The Alder Flycatcher belongs to the Genus Empidonax or Empids. Eleven of the 14 species of Empids breed in North America.
These relatively small, drab birds are notoriously difficult to identify. Their plumage is characterized by shades of green, brown, buff, and off-white, with darker wings and tails. Most have wing bars and eye rings. Most species are long distance migrants. Plumages become duller with wear.
Until the early 70s, the Alder Flycatcher was considered the same species as the Willow Flycatcher. Most adults have strongly olive-green underparts. Usually dark head, often with a grayish tone; contrasts with a whitish throat. Usually narrow and well-defined eye ring. Dark wings with prominent wing bars.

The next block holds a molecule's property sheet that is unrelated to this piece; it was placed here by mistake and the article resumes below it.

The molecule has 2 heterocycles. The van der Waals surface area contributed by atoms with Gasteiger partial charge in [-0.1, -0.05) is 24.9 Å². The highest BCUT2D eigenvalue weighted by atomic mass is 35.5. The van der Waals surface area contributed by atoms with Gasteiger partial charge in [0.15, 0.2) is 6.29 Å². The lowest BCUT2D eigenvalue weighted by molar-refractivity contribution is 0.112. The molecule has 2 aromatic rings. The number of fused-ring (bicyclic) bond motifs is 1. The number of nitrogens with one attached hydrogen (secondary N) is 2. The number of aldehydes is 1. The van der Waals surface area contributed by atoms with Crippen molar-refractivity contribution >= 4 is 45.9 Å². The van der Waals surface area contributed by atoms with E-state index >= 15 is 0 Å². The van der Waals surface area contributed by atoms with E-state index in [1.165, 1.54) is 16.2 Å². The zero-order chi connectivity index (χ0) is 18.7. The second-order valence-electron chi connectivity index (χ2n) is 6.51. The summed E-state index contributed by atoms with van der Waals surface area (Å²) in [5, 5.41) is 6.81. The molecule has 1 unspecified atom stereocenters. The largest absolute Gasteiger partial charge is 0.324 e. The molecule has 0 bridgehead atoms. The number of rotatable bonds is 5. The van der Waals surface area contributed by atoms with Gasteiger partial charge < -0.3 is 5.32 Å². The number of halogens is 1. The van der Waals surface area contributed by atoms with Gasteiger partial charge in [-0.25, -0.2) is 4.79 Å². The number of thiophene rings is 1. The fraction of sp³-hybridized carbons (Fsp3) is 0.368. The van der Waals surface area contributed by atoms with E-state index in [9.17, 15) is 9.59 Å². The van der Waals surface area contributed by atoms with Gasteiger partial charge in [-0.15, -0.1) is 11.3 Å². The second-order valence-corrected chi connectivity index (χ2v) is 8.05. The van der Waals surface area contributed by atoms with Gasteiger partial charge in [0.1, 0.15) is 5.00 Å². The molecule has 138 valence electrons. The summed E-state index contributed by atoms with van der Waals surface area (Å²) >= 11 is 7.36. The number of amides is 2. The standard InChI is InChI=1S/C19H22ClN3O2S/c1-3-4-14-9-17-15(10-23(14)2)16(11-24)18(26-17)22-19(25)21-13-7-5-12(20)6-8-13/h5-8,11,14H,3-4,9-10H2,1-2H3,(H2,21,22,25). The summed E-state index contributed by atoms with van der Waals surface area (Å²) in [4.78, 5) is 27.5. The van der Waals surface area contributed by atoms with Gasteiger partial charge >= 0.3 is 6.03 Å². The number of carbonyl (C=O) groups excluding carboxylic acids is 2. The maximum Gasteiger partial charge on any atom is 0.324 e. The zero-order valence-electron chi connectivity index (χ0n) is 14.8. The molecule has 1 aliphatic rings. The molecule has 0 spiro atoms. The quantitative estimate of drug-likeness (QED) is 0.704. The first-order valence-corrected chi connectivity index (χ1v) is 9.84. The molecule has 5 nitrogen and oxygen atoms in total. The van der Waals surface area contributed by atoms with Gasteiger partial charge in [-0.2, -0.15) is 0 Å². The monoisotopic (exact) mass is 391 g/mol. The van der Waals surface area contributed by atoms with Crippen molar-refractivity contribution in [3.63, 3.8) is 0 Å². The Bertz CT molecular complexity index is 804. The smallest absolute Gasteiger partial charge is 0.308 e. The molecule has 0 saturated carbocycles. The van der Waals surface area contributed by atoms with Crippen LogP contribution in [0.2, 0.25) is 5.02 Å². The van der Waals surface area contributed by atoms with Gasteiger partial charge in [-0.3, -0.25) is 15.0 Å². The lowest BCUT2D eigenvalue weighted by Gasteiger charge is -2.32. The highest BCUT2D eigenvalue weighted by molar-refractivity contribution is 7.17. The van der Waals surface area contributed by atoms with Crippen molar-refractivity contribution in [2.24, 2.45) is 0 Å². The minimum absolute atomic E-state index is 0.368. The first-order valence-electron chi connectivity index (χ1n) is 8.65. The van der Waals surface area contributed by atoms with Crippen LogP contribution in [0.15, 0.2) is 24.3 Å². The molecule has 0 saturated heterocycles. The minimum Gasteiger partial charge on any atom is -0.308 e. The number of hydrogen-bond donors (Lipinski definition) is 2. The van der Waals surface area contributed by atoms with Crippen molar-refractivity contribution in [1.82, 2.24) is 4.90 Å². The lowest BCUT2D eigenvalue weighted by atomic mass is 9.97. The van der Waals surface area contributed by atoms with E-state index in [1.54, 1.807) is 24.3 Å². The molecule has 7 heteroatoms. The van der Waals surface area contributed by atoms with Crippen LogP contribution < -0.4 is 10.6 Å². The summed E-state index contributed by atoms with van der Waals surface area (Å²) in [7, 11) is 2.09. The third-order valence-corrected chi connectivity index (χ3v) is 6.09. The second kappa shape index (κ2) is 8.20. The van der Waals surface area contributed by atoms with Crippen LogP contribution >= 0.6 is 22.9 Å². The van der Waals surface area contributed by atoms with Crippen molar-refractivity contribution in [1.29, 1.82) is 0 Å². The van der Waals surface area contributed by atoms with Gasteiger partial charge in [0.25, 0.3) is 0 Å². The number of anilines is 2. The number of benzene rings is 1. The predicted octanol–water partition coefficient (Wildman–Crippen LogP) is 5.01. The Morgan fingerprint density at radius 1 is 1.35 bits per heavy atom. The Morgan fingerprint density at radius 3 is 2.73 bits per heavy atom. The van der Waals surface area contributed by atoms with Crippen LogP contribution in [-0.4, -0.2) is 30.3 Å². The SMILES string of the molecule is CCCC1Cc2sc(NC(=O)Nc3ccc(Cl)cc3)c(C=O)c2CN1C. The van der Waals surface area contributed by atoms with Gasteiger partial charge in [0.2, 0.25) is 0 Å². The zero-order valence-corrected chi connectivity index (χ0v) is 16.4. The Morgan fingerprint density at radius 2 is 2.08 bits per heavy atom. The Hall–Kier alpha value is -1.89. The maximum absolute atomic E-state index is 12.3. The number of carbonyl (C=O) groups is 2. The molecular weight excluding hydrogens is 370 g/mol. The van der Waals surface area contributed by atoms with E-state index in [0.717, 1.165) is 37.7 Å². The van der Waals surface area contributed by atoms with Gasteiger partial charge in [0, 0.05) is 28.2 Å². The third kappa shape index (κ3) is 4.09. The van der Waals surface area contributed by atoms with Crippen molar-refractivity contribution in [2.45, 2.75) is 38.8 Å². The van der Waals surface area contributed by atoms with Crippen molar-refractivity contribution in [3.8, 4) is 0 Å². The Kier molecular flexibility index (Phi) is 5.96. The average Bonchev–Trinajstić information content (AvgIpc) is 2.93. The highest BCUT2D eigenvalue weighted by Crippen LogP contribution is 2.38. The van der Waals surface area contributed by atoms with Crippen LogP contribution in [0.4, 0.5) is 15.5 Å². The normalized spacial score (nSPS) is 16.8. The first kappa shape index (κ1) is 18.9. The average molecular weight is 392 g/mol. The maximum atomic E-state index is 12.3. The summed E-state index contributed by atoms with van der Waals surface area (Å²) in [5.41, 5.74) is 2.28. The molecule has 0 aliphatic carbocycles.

Extremely similar to the Willow Flycatcher, the Alder Flycatcher should be identified by its voice. On average, the Alder has a slightly shorter bill, a more distinct eye ring, and a greener back. It usually has a darker head with a more contrasting white throat than the eastern Willow Flycatcher.
Distribution & Habitats
The Alder flycatchers prefer damp, brushy habitats, wet woodland edges, birch woods and thickets. They can be found throughout Texas and Great Lakes area (late May); most have left the U.S. by early October. They winter in South America. Sometimes they are seen on Colorado, Washington, and California.